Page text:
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The Daily Tar Heel

State's AAA Bond Rating At Risk

Moody's Investment Service, a credit rating agency, sent a letter to state officials in July stating that recent economic woes and budget difficulties could result in a bond rating downgrade.

The AAA bond rating, which is the highest possible, allows the state to borrow money at a comparatively low interest rate. A drop in the rating could increase the interest rate the state is charged, costing the state millions of dollars.

A downgrade in the state's bond rating also could hinder the University in its effort to upgrade to a higher bond rating. The University and the state have separate bond ratings, but the state's bond rating affects the University's because the University is state funded.

Ray Murphy, Moody's Investor's Service vice president, said the state's rating has a negative outlook but that projection could change depending on the outcome of budget negotiations. "We are anxiously waiting for the completion of the budget of the state," Murphy said. "At that point we'll have a sense of whether the rating is appropriate."

Factors contributing to a lower bond rating include the state's debt burden, fiscal health and economic outlook.

North Carolina faced a $850 million budget deficit during the last fiscal year caused by economic slowdown and damages from Hurricane Floyd. State lawmakers are still struggling to construct a budget nearly two months into the fiscal year.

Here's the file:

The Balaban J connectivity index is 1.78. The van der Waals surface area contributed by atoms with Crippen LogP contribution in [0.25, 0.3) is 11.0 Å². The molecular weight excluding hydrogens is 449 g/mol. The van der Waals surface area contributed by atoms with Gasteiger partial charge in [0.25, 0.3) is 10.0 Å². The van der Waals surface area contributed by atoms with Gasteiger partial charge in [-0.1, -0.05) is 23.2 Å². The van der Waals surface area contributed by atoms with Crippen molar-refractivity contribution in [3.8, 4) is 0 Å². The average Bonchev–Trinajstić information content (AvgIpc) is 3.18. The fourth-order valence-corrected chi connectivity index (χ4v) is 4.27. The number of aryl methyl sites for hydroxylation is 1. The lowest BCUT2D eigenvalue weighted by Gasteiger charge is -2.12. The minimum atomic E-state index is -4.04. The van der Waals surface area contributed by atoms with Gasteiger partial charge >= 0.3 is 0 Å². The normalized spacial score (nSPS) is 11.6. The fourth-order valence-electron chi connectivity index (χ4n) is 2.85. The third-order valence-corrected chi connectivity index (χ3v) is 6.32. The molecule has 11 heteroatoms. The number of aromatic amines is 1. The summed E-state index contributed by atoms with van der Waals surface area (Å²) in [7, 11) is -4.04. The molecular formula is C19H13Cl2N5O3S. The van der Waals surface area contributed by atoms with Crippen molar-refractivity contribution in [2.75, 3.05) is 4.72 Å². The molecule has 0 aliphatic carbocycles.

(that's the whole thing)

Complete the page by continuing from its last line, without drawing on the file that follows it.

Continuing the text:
The increased interest cost of a higher rating could also be applied to the $3.1 billion higher education bond approved by voters last November, which significantly increased the state's debt.

But Deputy State Treasurer Bob High said the potential credit downgrade is not related to the increase in the state's debt created by the bond.

"Issuing debt does not cause a downgrade," he said. "What the rating really means is an independent analysis says we're not managing our finances as well as we have in the past."

But a potential downgrade of the state's bond rating could spill over to affect state institutions, like UNC-system schools, each of which is given its own bond rating.

UNC-Chapel Hill officials said the University is poised to reach an AAA bond rating, which could save the University $1.2 million in interest fees.

Susan Fitzgerald, Moody's Investor's Service senior vice president, said it is possible for state universities to obtain a higher bond rating than their supporting state, especially when universities have independence in their finances and governing.

Two bond-rating institutions recently lowered Tennessee's bond rating. When the state's rating lowered, Tennessee State University's rating followed suit.

UNC-CH Chancellor James Moeser said the University does not have as much autonomy compared to some other state universities, meaning that its bond rating might be affected by the state's. "We are very much tied to the state -- 30 percent of our budget comes from the state."

The State & National Editor can be reached at stntdesk.unc.edu.

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